Unfortunately, the summer of 2019 has generally been cool and wet.
July, in particular, was one of the wettest experienced in many years. However, while this year has been cooler and wetter than usual, as anyone who studies Alberta history can attest, there is very little in this area that can truly be called “unprecedented” weather.
One example of a cool and very wet summer occurred 65 years ago, in 1954. At the start, June was somewhat cooler than usual, but the amount of precipitation was not too far off the monthly average.
July was somewhat wetter, but not abnormally so. Temperatures remained relatively cool. There was only one day – July 5 – when the thermometer rose above 30 C.
Also, there was one incredibly heavy rainstorm July 17. More than 20 millimetres of rain fell in less than an hour. Several basements around Red Deer flooded, particularly after the sanitary sewers backed up.
There were a number of spectacular thunderstorms throughout the month that caused power outages in various parts of the city. There was a bad hailstorm July 27 that seriously damaged crops south of Red Deer.
Nevertheless, there were still a number of reasonably nice days. Both the annual Benalto Stampede and the Red Deer Exhibition enjoyed good weather. Excellent crowds, consequently, turned out for these events.
The weather took a dramatic turn for the worse at the beginning of August. Another severe electrical storm hit Aug. 2.
More than 60 millimetres of rain fell that day, with another 42 millimetres falling the next day.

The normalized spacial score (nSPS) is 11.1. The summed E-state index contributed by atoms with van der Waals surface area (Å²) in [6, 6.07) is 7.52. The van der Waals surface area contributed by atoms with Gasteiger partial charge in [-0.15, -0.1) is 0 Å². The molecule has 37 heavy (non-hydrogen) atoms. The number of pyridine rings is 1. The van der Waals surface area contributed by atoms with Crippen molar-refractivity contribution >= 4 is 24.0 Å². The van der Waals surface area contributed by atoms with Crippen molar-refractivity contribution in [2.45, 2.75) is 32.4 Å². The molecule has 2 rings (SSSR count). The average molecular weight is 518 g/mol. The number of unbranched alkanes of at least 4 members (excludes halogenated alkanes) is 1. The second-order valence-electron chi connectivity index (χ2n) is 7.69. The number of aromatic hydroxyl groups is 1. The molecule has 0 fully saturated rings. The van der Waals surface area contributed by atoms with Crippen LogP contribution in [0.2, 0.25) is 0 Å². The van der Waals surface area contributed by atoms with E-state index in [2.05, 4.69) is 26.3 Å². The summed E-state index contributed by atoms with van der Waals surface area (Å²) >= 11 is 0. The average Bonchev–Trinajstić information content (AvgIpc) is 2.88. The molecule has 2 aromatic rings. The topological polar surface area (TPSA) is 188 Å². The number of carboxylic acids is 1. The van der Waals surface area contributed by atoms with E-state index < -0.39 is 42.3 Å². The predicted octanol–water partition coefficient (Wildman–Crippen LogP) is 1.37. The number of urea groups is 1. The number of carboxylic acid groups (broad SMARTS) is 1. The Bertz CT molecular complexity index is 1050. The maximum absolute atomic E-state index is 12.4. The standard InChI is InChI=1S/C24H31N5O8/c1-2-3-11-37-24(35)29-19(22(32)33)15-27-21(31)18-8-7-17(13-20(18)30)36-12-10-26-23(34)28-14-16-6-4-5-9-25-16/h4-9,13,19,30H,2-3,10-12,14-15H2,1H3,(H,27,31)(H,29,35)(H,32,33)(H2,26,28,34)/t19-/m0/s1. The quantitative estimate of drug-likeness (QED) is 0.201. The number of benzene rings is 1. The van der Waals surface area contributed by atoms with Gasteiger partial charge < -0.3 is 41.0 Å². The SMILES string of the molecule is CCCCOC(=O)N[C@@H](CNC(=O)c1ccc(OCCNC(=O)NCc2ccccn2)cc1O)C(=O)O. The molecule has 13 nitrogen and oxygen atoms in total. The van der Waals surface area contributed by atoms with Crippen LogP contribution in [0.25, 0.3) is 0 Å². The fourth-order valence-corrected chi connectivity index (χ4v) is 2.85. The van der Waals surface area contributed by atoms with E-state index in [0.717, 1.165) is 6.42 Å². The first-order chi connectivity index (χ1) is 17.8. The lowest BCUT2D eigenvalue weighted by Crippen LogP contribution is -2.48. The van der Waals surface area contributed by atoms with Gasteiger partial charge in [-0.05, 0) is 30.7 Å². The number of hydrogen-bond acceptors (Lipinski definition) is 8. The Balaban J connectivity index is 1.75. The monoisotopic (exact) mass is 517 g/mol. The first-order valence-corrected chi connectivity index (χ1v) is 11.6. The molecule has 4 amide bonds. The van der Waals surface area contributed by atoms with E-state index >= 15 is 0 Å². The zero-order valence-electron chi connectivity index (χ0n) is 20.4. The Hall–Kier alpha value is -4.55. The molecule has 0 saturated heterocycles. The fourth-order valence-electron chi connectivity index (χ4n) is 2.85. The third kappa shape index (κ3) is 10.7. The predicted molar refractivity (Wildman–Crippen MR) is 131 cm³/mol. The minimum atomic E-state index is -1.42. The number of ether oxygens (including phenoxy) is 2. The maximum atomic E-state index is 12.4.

Once again, several basements were flooded, mainly from the sanitary sewers backing up. There was a widespread power outage when an electrical transformer on 55th Street caught fire after a lightning strike.
With the increasing number of sanitary sewer backups, city council began to consider whether to increase the extent of the storm sewers in Red Deer.
An ambitious public works program had already been undertaken, including the reconstruction of Ross Street up Michener Hill, and significant improvements to Gaetz Avenue to handle the increasingly heavy traffic loads.
Moreover, Red Deer was entering a major boom with a rapid growth in population. New subdivisions were springing up, particularly on the south and east sides of the community. Red Deer was starting to hit the upper limits on allowable borrowing for public works.
Nevertheless, both council and the public agreed much more needed to be done to improve the handling of runoff and to prevent raw sewage from backing up into people’s basements.
While August had started off with a literal bang, the rest of the month remained cool and wet.
There were only five days in all of August when rain did not fall, and some of those were still cloudy. The installation of roads and sidewalks, particularly in the new subdivisions, fell seriously behind.
People increasingly complained that access to their homes and businesses were nothing but a muddy, almost impassable, morass.
According to the Red Deer Advocate, “the barometer stayed steady and it rained; the barometer went down and it rained; and the barometer went up and it rained. In fact, it just rained.”
By the end of August, the incredible wet weather (almost 250 millimetres of rain in a month), caused flooding on the Red Deer River.
By Aug. 31, the river was flowing at 3.5 metres above normal. While there was little serious damage in Red Deer, it was not the case in the West Country.
At one point, Sundre was cut off due to severe flooding on the Red Deer River and Bearberry Creek. Meanwhile, Sylvan Lake began to rise to the highest levels ever recorded.
As fall approached, the annual harvest fell seriously behind as farmers struggled with water-logged fields. Even the cutting of hay suffered because of drowned pastures and the inability to get mowers out into the fields.
Conditions for farmers got even worse with some early September snowfalls and killing frosts. The quality of the crops consequently declined significantly.
A lot of grain was converted to feed. As it was, by the time winter set in at the end of October, many fields remained unthreshed. Farmers would have to wait until spring to finish up the harvest.
Red Deer historian Michael Dawe’s column appears Wednesdays.